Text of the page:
Let’s try something really retro – I’m going to write about myself in an honest, awkward way in my blog posts!
I think I saw Peter today. Actually, I know I saw Peter – but whether or not the person in front of me was actually Peter, or was in fact a person, is hard to determine. Here’s what I do know:
I went to the last of a series on memoir writing at the San Francisco Public Library. I came in late and harried, having counted on parking at the civic center garage that said garage alas did not have. I had to park at Mission and Fifth, awkwardly fork over my keys to a valet, and then somehow lost that space where Market and Mission kind of veer closer together before moving further apart.
I also didn’t realize this was a long workshop, about four hours. But the teacher mercifully gave us a break, and so I stumbled out in search of water. ((The SF public library has only one bathroom – according to some disgusted workshop attendees, this design keeps the homeless out. Given most homeless are usually people with severe brain-organ problems, many are not able to then stop themselves from using the entire library as a bathroom, ergo the ubiquitous smell.)) Last year, after a series of dreams about Peter with lessening intensity each time, I attempted to write a memoir and post it on this blog as a sort of post-good timing love letter. I then realized that that might not be such a good thing. There are too many too easily identifiable details in my stories – not to mention illegal activities here and there.
I had fixed in my mind writing about moving to San Francisco as a tech immigrant in the wake of a whole lot of an Ellis Act abuse plague that even some lifelong locals know nothing about. But as I strode towards the information librarian to ask about a water fountain, I saw a man look up at my face.
I’m a flirt. So I looked back at his. I don’t think I stopped dead. I’m pretty sure it didn’t.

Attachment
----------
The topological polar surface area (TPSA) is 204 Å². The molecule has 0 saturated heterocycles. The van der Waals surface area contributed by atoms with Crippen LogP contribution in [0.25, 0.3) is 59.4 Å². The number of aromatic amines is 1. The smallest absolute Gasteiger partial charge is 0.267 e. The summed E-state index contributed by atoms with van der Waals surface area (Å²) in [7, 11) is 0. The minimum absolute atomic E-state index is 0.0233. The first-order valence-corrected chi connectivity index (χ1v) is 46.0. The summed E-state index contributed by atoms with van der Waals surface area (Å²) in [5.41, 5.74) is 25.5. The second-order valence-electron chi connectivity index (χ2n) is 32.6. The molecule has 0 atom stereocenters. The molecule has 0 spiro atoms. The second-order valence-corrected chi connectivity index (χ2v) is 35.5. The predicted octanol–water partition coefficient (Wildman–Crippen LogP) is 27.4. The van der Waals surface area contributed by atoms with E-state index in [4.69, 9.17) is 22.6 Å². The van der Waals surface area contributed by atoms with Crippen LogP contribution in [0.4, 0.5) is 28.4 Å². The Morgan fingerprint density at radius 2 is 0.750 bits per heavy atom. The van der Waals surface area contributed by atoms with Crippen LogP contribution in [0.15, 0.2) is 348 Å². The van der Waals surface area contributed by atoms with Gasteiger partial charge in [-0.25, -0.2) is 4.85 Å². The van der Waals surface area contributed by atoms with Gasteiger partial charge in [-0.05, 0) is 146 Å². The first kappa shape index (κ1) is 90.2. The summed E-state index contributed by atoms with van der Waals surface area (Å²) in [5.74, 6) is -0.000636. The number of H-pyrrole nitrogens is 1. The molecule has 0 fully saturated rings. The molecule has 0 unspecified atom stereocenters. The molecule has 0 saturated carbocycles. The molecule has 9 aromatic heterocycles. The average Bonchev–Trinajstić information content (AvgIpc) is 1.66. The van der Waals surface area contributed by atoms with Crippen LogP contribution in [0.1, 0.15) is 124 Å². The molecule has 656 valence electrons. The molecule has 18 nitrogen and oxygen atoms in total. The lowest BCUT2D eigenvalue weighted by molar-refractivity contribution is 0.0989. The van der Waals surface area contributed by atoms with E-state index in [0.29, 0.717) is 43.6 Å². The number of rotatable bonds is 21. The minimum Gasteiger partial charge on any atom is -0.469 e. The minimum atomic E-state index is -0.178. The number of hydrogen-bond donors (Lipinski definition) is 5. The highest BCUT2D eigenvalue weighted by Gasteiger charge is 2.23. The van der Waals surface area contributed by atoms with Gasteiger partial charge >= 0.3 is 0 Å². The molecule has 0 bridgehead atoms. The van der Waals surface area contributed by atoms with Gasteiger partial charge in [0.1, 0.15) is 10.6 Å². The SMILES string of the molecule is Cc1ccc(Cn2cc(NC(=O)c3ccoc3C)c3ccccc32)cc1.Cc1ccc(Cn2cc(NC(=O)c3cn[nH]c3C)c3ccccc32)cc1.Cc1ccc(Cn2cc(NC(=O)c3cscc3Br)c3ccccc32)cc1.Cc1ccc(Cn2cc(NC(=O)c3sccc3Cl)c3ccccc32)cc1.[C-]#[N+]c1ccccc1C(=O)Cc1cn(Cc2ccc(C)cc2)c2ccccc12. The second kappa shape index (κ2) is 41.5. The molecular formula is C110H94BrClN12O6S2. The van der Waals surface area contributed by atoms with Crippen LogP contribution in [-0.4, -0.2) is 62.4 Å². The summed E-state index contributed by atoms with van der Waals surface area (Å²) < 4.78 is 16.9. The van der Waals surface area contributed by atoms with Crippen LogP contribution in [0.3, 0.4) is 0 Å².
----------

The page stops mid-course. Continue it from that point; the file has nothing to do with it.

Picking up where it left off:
Because the face I saw was unmistakably Peter’s. But I wasn’t sure. Peter always had an energy to him, a kind of light and heat. Also, it stands to reason that Peter would have aged at least somewhat – and this guy looked almost exactly like the Peter I knew when I was twenty. He even had on the exact same blue joggers with the white stripe he used to wear when he studied. While I know guys can save the same clothing forever until someone finally sets fire to them, it seemed strange for him to have the exact same joggers twenty years later. My tattoo blocks out a lot of the automatic readings nowadays, but when I was able to open on purpose, it felt like it could have been Peter – despite sitting like a college student poring over magazines, he emitted an energy where only the word power could apply, and as affable as Peter was in my memory, power is exactly where he was headed.
I walked on past. I asked for water. I made a deal in my head that if he was gone by the time I got back from the bathroom on the first floor, then it wasn’t Peter, just one of the many Sicilian-or-something types that are part of the shifting population of San Francisco. I came back up – he was still there. I looked closer – except for the olive skin looking slightly darker than I remembered (a possible California versus Wisconsin effect) he looked exactly like Peter.
I couldn’t find it in myself to talk to him. If it weren’t Peter, I’d be embarrassed, and two days into an anti-anxiety med is a rough time to handle that particular emotion. If it were Peter…I didn’t want to give up the memory of our old emotional closeness, such as I had the capacity to express it, for something more awkward, distant, and polite – god, politness, that gut-twister – in the present. If it was really him, if he knew it was me, he could say something. As it was, it felt like he was doing what I used to do – wishing the other person would come over, but unable to reach out. On the receiving end that feels like a push away instead of a call too.